I find myself in a Costa Coffee at a service station; very early for a meeting again! Here I am musing on the future of the High Street. I have predicted future trends in the past although I have often found clients bemused or just thinking I am talking rubbish. Eight years ago I told a client their web site had more potential for sales and profit than any single store; I also suggested they should keep knitting as this was the new cooking and would be terrible fashionable – both are now true, if to differing degrees.
So what do customers want and how can retailers afford to give it to them?
“We want experience, fantasy and value”
“We will not desert the High Street if retailers can make it fun.”
What will this mean, less stores more experience is my prediction – its very simple.
What does experience mean?
A different thing to each retailer is the key:
- The latest cat-walk fashion at prices I can afford. Worth searching any store environment for, e.g. Primark.
- A brand committed heart and soul to a lifestyle, a patch of a store with flowery paper is not enough, e.g. Jack Wills.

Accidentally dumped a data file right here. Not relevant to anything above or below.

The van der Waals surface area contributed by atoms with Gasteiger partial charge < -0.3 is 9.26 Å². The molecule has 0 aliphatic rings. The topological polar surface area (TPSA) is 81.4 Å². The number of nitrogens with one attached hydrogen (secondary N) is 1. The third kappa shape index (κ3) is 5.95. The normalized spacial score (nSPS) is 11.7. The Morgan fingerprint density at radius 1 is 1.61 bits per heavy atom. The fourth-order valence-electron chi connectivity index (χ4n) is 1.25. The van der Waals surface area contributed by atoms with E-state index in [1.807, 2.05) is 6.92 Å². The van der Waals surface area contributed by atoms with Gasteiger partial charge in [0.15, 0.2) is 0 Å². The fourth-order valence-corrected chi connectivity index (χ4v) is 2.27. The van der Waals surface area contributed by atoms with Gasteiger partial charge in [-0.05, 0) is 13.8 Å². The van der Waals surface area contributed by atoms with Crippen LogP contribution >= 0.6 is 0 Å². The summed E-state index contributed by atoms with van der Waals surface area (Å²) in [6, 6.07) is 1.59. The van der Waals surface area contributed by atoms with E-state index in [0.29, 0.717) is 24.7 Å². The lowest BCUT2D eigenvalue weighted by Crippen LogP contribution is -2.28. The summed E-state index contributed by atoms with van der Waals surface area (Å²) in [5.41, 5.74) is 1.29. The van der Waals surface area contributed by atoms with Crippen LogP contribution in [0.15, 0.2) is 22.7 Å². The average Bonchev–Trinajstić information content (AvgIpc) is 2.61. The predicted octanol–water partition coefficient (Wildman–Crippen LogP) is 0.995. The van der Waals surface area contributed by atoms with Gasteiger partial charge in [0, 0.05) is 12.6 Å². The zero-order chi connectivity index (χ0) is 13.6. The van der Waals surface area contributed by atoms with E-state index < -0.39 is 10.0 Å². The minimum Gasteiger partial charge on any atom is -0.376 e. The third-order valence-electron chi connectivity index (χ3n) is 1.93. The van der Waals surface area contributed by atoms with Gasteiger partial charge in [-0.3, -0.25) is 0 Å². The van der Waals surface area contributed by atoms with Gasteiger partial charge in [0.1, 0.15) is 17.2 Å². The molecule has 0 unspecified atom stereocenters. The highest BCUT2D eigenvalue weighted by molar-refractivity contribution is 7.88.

- Niche retailing with real passion about the product, e.g. Games Workshop.
The list is endless, this is what customers want – happy days spent with friends roaming our High Streets.
I suggest retailers need to concentrate on one great destination store in each city not three. Each store needs to work hard to live and breath their brand. White stuff is a great example, the York store has a cinema – I might not go but I love them for providing it! It’s a great experience (with gnomes at the moment).
I know this is just one aspect of the complex mix, that creates a profitable retailer, and there are some retailers who need have units everywhere – takeaway food retailers need to be convenient, we are lazy and lack time. But experience is the future, not the white box. For designers this means working hard to develop the brand with our retail and leisure customers at a cost that is sustainable and profitable.